Last year, Jon and I honeymooned in Ireland (Cork, Galway, & Dublin), England (Bath, Oxford, & London), and Paris. On the last leg of our trip, what we were really craving was not fancy cheese or bread, even croissants. We wanted fresh veggies and fruit.
I was so relieved to see fruit as a side dish on a Parisian menu, but was sadly disappointed when what I ordered turned out to be fruit cocktail instead (complete with those ambiguous grape/cherries that come in the cans in the U.S.!). This isn’t the case in most French restaurants, I’m sure.
But as a tourist, away from home for so long and craving something uncomplicated and fresh with lots of fiber and vitamins to heal my poor digestive system from the pigging-out it had endured for days, it was a little anti-climatic to receive my fruit in soggy, unidentifiable chunks in a fancy glass bowl. (And, I probably picked the wrong restaurant to begin with).
Growing up in California definitely has its blessings. Californians are so close to fresh produce from the abundance of farms around us, including ripe avocados, leafy greens, crisp apples, juicy tomatos. My trip abroad proved to me that delicious produce isn’t a given in every country or city.
One of the many joys in my current life living in the Bay Area is the access to big, amazing farmers markets. My favorite part is waking up, slapping on yoga pants, grabbing bags and loose change, thinking up a preliminary list, then getting to the farmer’s market and being over-wowed by fresh in-season eggplant or poblano peppers or English peas or what-have-you, and changing all my cooking plans around that star ingredient. As I’ve mentioned before, I’m a big advocate of going in with a plan, and coming back with a bushel of surprising goodies to try out. It’s how I stay inspired.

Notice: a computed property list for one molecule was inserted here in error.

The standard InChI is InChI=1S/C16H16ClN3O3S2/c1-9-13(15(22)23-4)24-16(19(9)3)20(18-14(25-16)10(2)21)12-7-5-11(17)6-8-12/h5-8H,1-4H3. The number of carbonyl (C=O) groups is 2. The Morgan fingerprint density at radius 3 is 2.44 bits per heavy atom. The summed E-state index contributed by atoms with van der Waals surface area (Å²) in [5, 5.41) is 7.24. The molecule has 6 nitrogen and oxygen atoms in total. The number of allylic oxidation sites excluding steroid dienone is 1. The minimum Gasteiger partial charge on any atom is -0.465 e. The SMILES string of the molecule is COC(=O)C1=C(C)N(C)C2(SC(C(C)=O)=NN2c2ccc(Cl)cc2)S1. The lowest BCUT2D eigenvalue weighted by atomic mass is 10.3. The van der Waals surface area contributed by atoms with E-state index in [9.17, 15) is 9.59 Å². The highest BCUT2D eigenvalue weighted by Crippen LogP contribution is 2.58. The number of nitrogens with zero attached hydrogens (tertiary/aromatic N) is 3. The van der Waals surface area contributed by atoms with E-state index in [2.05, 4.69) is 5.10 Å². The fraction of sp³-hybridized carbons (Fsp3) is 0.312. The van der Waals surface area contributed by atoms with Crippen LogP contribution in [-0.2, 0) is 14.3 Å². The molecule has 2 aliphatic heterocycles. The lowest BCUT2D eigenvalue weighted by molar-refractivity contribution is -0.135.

On the side, I volunteer with an organization called Kitchen Table Advisors that shares my love of farmer’s markets. They help small sustainable farms with their business planning & financial advice so that they can also thrive in the competitive economic landscape.
I help on the social media side, and our big project was to grow the buzz around Kitchen Table Advisors’ first fundraiser event. I couldn’t help but catch the contagious excitement. Jon and I went to the dinner and were so impressed by the delicious food made by famous Bay Area chefs, who teamed up with local farms to make fancy meals with sustainable produce.
We stuffed ourselves to bursting (literally, I had to unzip my dress a little bit to sit down comfortably in the car on the way home. Maybe that’s TMI. Oh well.) on white bean soup, curried chicken and basmati rice, squash and date sandwiches, strawberry panna cotta, cheese platters, etc.
And then I was asked to help recreate one of the dishes for the Kitchen Table Advisors’ blog, so I made this one. My favorite dish of the night were these small, tartlet potato crostatas with caramelized onion, kale, & tomato filling, and a dollop of handmade ricotta. Jon and I grabbed a seat nearby the serving station doling out this confection, and ate more of them than we could count. So I thought I would spin off the success of the dish and turn it into a full meal-sized tart.
This onion tart is bursting with flavor from the fresh, early fall ingredients it showcases: onions, tomatoes, & kale, and I added some mushrooms. A little bit of salt, red wine, & fresh thyme are all you need to highlight the flavors of the veggies. This meal uncomplicated, but very tasty, and a great Meatless Monday meal option and also #notsaddesklunch nominee.